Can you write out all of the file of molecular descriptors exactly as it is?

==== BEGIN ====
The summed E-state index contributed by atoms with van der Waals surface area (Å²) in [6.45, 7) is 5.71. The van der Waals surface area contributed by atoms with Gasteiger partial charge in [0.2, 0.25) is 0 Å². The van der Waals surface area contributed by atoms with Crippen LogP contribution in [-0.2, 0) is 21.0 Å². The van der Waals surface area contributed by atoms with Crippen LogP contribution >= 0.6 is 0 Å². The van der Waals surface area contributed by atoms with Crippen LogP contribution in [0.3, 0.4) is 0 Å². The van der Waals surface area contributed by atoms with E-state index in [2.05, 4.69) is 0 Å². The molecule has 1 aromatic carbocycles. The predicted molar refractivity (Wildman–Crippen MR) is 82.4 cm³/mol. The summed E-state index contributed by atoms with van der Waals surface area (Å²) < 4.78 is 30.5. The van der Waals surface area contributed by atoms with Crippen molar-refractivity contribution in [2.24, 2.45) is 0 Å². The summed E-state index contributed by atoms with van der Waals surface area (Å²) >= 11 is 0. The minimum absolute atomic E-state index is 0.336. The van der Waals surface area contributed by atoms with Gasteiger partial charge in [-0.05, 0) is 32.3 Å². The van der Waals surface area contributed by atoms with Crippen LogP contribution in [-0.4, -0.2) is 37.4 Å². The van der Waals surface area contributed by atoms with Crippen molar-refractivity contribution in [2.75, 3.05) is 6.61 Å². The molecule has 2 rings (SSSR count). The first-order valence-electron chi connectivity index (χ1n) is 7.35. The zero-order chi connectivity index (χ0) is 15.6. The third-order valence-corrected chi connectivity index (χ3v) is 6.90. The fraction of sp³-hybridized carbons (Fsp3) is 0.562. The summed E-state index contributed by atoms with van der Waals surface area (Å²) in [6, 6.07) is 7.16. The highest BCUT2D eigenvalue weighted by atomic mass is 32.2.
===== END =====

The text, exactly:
The summed E-state index contributed by atoms with van der Waals surface area (Å²) in [6.45, 7) is 5.71. The van der Waals surface area contributed by atoms with Gasteiger partial charge in [0.2, 0.25) is 0 Å². The van der Waals surface area contributed by atoms with Crippen LogP contribution in [-0.2, 0) is 21.0 Å². The van der Waals surface area contributed by atoms with Crippen LogP contribution >= 0.6 is 0 Å². The van der Waals surface area contributed by atoms with Crippen LogP contribution in [0.3, 0.4) is 0 Å². The van der Waals surface area contributed by atoms with E-state index in [2.05, 4.69) is 0 Å². The molecule has 1 aromatic carbocycles. The predicted molar refractivity (Wildman–Crippen MR) is 82.4 cm³/mol. The summed E-state index contributed by atoms with van der Waals surface area (Å²) < 4.78 is 30.5. The van der Waals surface area contributed by atoms with Crippen molar-refractivity contribution in [2.24, 2.45) is 0 Å². The summed E-state index contributed by atoms with van der Waals surface area (Å²) >= 11 is 0. The minimum absolute atomic E-state index is 0.336. The van der Waals surface area contributed by atoms with Gasteiger partial charge in [-0.05, 0) is 32.3 Å². The van der Waals surface area contributed by atoms with Crippen LogP contribution in [-0.4, -0.2) is 37.4 Å². The van der Waals surface area contributed by atoms with Crippen molar-refractivity contribution in [2.75, 3.05) is 6.61 Å². The molecule has 2 rings (SSSR count). The first-order valence-electron chi connectivity index (χ1n) is 7.35. The zero-order chi connectivity index (χ0) is 15.6. The third-order valence-corrected chi connectivity index (χ3v) is 6.90. The fraction of sp³-hybridized carbons (Fsp3) is 0.562. The summed E-state index contributed by atoms with van der Waals surface area (Å²) in [6, 6.07) is 7.16. The highest BCUT2D eigenvalue weighted by atomic mass is 32.2.